Monastery of Christ in the Desert in New Mexico will soon offer neomexicanus (almost native American) hops for sale. These will only be available in quantities suitable for brewing at home, as opposed to commercially (except at nano size), and as whole cones rather than pellets. Barring complications, orders may be placed at the Holy Hops website beginning Saturday.
They were grown on the monastery grounds and harvested by the monks, with help from some friends.
Monks picking hops in fall of 2011.
The monks acquired several varieties of hops from Todd Bates, who bred them on his property between Embudo and Taos, N.M. They don’t include Medusa, the only hop in Harvest Wild Hop IPA, which Sierra Nevada Brewing will release in December. The brewery provides a preview at its website: “These bizarre, multi-headed, native U.S. cones have a flavor like nothing we’ve tasted, and for the first time, we’re showcasing their unusual melon, apricot and citrus aromas and flavors in our beer. Neomexicanus is the literal wild card in our five-bottle Harvest series which features single hop, fresh hop, wet hop, and wild hop beers.”
So a quick primer is in order. The genus Humulus likely originated in Mongolia at least six million years ago. A European type diverged from that Asian group more than one million years ago; a North American group migrated from the Asian continent approximately 500,000 years later. Five botanical varieties of lupulus exist: cordifolius (found in Eastern Asia, Japan), lupuldoides (Eastern and north-central North America), lupulus (Europe, Asia, Africa; later introduced to North America), neomexicanus (Western North America), and pubescens (primarily Midwestern United States).
Varieties European brewers identified early on as outstanding, such as Saaz and Spalt, were Humuplus lupulus. When the first settlers arrived in North American they brewed beer with hops (Humulus lupuldoides) they found growing wild, but also used hops (lupulus) they brought from Europe. Not surprisingly, native and imported hops cross-bred naturally. As recently as 1971, Cluster — one of the hops that resulted — accounted for nearly 80 percent of U.S. hop acreage. Today almost all the varieties grown in the United States contain a mixture of North American and European genetic material.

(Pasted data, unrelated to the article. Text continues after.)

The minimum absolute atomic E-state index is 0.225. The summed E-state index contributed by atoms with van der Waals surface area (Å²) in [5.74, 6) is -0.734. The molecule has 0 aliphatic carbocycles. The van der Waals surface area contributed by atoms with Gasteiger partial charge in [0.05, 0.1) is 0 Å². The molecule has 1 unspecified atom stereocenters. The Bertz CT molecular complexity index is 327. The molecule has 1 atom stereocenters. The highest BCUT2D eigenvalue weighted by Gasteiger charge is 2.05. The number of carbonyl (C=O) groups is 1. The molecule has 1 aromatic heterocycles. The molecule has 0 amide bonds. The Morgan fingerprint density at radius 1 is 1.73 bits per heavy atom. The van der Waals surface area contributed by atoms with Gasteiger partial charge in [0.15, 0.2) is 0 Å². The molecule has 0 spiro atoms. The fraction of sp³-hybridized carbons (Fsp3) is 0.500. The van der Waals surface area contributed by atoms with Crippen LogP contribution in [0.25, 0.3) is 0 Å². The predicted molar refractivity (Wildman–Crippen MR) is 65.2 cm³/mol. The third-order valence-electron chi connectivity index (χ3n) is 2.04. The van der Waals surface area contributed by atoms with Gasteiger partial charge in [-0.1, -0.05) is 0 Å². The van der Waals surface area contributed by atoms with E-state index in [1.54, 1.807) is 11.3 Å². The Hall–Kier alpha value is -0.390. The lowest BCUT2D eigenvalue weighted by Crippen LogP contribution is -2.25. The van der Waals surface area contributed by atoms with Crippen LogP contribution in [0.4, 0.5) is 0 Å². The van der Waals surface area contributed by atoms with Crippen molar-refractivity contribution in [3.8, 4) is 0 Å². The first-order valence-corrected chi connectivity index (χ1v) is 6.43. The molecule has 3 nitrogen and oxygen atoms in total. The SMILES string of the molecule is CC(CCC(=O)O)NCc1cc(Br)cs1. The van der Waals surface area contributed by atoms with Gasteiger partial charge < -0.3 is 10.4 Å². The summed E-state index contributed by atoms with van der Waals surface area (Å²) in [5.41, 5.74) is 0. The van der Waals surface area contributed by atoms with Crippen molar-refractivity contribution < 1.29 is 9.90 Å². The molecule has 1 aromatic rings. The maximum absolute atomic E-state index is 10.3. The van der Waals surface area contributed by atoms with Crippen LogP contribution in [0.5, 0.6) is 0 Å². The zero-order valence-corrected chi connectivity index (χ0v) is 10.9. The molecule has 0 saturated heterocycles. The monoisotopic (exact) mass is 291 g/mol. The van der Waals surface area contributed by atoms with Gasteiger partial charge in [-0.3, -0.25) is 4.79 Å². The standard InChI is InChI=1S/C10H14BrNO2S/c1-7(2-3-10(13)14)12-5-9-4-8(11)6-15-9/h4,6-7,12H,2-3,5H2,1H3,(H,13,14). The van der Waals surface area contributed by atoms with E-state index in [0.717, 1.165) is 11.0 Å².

An article last summer in Smithsonian magazine generated sudden interest in neomexicanus and Sierra Nevada’s beer is certain to increase it. Eric Desmarais at CLS Farms in the Yakima Valley first planted two varieties he acquired from Bates in 2011 (quick promo: details in “For the Love of Hops”). This year he harvested nine acres of a hop first called Multi-Head and then trademarked as Medusa, with virtually all of the crop bound for Sierra Nevada or Crazy Mountain Brewing in Colorado. Desmarais figures Brewers Supply Group, the broker that handles most of his hops, could have sold 10 times what he had available. He plans to expand acreage next year, but expects Medusa to remain a niche variety. He has another acre of experimentals from crosses Bates made.
The hop yard at Christ in the Desert shortly after the 2010 harvest.
The monks have five varieties for sale — Amalia, Chama, Latir, Mintras, and Tierra. Their alpha acids range from 4.1% to 7.3% and in most cases the beta acids are slightly higher. Amalia contains about 1 mL of total (or essential) oil per 100g. Of that almost 80% is myrcene, with 4.8% caryophyllene, 1.5% humulene, less than .01% farnesene, .7% linalool, 1.5% geraniol, and .7% pinene. Complete information will be available at Holy Hops.
The hop dryers at Christ in the Desert.